•IN from non-NNL teams, or rookies: George Carr (12.0) and Edgar “Blue” Washington (2.6) from Los Angeles White Sox; Reuben Curry (14.2) and Hurley McNair (14.0) from Gilkerson’s Union Giants; Bullet Rogan (13.8) and Dobie Moore (9.7) from 25th Infantry Wreckers; Otto Ray (2.1); Chick Harper (3.1); Joaquín Arumís (1.0) from Cuba. +72.5
•OUT to NNL teams: Chick Harper (3.5), dealt to Detroit midseason. -3.5
•OUT to non-NNL teams: none.
Balance with NNL: +49.1
Excluding former All Nations: +27.4
The Monarchs developed several interlocking networks for acquiring players. Wilkinson evidently started with his old stars Donaldson and Méndez, making Méndez the manager. Both had played for the Los Angeles White Sox in the late teens, and it must have been through this connection that LA players George Carr and Edgar Washington ended up in KC. Wilkinson secured two more veteran players from Detroit, the pitcher Sam Crawford and Cuban catcher Vicente “El Loco” Rodríguez, and then was able to sign third baseman Bartolo Portuondo away from the Cuban Stars. He tried to get two more Cubans, Cristóbal Torriente (another old All Nations star) and Bernardo Baró, but failed. Most likely Foster, having had to give up Charleston to the ABCs, couldn’t face losing Torriente as well.
Méndez and Wilkinson had to settle instead for two members of Gilkerson’s Union Giants, the veteran Hurley McNair and young pitcher Reuben Curry, a Kansas City native. Wilber “Bullet” Rogan of the famous 25th Infantry Wreckers was a Kansas Citian who had appeared briefly for the All Nations while on furlough back in 1917. Presumably it was Rogan who recommended his Wreckers teammate, Dobie Moore. Wilkinson had already signed them both up by February, although their Army enlistments were not up until the end of June, so the Monarchs had to wait.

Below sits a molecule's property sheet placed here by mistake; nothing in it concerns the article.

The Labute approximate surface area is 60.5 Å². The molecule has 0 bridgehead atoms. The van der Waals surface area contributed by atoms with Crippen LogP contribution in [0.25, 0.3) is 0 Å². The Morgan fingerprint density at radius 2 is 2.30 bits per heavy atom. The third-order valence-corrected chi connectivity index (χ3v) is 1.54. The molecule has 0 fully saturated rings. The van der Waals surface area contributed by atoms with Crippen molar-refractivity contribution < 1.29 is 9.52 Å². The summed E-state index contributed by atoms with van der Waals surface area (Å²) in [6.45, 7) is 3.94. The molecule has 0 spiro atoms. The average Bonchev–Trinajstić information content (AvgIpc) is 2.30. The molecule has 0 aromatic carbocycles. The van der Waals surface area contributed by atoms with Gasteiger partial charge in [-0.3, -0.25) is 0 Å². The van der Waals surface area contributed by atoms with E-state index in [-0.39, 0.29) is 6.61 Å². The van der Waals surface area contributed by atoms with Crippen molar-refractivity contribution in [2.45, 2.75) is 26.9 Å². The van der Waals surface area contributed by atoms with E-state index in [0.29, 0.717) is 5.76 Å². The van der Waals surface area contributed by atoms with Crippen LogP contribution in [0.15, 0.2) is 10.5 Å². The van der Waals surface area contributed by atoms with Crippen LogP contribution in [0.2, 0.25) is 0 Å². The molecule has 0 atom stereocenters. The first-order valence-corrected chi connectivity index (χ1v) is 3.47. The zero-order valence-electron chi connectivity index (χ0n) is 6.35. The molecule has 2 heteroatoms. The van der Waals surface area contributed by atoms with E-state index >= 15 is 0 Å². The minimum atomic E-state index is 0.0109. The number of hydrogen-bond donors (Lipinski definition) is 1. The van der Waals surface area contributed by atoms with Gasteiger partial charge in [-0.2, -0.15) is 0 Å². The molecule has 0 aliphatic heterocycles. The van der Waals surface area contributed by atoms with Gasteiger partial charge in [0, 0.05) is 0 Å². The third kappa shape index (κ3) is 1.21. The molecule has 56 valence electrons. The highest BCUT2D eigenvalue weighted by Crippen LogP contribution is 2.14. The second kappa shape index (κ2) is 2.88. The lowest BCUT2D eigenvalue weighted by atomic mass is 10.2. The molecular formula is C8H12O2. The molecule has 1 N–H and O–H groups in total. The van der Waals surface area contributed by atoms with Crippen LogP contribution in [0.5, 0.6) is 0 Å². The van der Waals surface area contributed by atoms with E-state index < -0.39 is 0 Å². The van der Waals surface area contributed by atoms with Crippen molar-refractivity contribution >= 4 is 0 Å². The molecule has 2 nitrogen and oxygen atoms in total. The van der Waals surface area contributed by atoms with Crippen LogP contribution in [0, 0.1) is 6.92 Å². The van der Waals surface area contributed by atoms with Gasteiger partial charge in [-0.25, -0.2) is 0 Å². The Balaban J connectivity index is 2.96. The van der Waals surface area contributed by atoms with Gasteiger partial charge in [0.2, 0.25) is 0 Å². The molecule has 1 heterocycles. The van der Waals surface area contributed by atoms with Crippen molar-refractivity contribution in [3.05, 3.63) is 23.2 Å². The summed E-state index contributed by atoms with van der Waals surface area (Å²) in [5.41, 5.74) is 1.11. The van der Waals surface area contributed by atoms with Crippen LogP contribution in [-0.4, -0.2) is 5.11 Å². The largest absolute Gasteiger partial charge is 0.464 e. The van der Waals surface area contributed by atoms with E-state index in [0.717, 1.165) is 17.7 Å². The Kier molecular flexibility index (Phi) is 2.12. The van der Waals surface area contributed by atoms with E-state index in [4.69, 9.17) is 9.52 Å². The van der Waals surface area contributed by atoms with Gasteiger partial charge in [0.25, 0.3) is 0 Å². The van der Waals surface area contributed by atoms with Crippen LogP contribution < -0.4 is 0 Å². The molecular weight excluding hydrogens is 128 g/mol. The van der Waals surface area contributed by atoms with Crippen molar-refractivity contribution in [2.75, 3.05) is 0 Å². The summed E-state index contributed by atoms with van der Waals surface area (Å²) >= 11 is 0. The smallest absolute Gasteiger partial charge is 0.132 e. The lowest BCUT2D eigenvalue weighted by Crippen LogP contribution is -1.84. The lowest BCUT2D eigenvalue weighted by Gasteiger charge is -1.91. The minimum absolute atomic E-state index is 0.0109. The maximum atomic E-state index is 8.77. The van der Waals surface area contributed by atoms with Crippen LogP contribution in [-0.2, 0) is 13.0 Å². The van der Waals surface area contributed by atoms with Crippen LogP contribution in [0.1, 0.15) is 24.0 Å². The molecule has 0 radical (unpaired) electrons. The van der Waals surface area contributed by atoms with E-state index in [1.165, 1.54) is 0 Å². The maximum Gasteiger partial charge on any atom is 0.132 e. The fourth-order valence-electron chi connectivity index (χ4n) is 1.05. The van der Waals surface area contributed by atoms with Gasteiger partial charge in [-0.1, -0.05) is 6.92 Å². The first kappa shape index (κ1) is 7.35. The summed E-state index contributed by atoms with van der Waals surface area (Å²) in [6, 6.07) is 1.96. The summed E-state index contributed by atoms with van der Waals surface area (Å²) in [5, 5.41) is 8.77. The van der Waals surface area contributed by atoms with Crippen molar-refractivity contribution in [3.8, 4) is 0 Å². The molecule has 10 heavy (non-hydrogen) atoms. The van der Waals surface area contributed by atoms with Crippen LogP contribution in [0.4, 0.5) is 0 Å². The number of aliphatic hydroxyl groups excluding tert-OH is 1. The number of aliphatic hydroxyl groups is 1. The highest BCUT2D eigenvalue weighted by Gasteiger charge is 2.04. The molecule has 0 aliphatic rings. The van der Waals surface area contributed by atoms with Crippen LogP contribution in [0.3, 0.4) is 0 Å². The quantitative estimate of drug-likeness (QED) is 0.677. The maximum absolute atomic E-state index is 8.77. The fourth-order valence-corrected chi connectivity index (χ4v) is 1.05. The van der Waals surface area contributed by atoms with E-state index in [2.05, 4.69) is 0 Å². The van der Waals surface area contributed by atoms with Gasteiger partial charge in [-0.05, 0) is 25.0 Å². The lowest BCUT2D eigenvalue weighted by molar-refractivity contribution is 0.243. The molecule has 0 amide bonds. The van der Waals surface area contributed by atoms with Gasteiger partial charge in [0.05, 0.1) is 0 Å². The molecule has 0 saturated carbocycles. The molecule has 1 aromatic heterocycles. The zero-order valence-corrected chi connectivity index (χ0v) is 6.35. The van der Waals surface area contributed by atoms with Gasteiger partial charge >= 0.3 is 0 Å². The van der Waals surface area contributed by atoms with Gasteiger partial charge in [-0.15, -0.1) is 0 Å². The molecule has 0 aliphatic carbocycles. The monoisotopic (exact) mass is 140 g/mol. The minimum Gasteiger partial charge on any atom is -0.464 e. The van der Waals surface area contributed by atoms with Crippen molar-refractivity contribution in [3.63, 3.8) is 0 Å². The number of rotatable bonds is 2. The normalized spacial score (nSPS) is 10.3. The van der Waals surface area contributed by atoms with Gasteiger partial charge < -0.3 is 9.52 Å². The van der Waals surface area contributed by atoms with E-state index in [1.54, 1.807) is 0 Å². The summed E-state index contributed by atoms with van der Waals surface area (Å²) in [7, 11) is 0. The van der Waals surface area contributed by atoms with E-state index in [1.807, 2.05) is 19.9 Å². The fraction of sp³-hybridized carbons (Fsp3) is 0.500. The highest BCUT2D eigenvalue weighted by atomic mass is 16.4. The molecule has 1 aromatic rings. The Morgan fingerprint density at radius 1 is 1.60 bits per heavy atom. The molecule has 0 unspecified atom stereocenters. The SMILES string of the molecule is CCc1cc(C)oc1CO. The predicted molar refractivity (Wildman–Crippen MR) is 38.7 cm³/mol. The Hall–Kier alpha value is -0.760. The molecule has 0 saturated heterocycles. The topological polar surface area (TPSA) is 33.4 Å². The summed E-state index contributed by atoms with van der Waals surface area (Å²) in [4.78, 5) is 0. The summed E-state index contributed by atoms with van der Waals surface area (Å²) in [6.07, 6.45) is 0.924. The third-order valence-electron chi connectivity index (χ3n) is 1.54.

Former All Nations: +21.7 (including Rogan, +35.5)
Union Giants: +28.2
L. A. White Sox: +14.6
Other Acquisitions: +5.2
ST. LOUIS GIANTS
•IN from NNL teams: Lee Hill (4.0) from Dayton; Eugene Moore (2.8) loaned from Detroit; Harry Bauchman (0.1) from Chicago Giants. +6.9
•IN from non-NNL teams, or rookies: Lunie Danage (6.2), Doc Dudley (6.0), Wayne Carr (5.5), Jimmy Oldham (1.3), Joe Casey (1.1), Luther Farrell (1.1) from Lincoln Giants, Lonnie Torian (0.8). +22.0
•OUT to NNL teams: Jimmie Lyons (20.2) and Bill Gatewood (16.3) to Detroit; Luther Farrell (0.8) and Harry Bauchman (0.2) to Chicago Giants midseason. -37.5
•OUT to non-NNL teams: Robert Scott (1.6) to Royal Giants after 2 games; Sam Bennett left midseason to play in North Dakota. -1.6
Balance with NNL: -30.6
The St. Louis Giants gave up a lot of value to the Detroit Stars in Jimmie Lyons, one of the best position players in the league, and Bill Gatewood, one of the best pitchers. They didn’t get anything back of value from NNL teams, and their rookie crop didn’t exactly set the league on fire. They tried signing some players from the 25th Infantry Wreckers, but couldn’t hang on to the best of them, Heavy Johnson.
Here’s a table showing each team’s balance with the other NNL clubs. In parentheses I’ve put figures excluding the former ABCs and All Nations players, just to highlight the adjustments made after Taylor and Wilkinson got their guys back.
Balance with NNL (excluding former ABCs & All Nations):
Indianapolis ABCs +53.1 (+3.3)
Kansas City Monarchs +49.1 (+27.4)
Chicago Giants +1.7 (+1.7)
Detroit Stars -4.7 (+30.5)
Cuban Stars of Havana -13.4 (-13.4)
Dayton Marcos -24.5 (-13.9)
St. Louis Giants -30.6 (-30.6)
American Giants -30.7 (+2.0)
In a nutshell, the American Giants and Detroit Stars gave a bunch of players to Indianapolis and Kansas City; Detroit was compensated with a couple of very important St. Louis Giants players; and the St. Louis Giants were, to put it bluntly, screwed.
W. S. Ferance, who said he had been the “under secretary” of the St. Louis Giants for five years, wrote an article in 1923 attacking Rube Foster, and described the transfer of Lyons to Detroit this way:
Ferance doesn’t mention it, but I wonder if Oscar Charleston’s otherwise puzzling transfer to St. Louis for 1921 was actually some sort of delayed compensation for the loss of Lyons.
In any event, even the loss of Charleston didn’t stop the American Giants from dominating the league. They were followed in the final standings by the teams that gained the most talent from other league teams—Detroit, Kansas City, and Indianapolis—while the teams that (aside from Foster) gave up the most, St. Louis and Dayton, were left to wallow in the second division.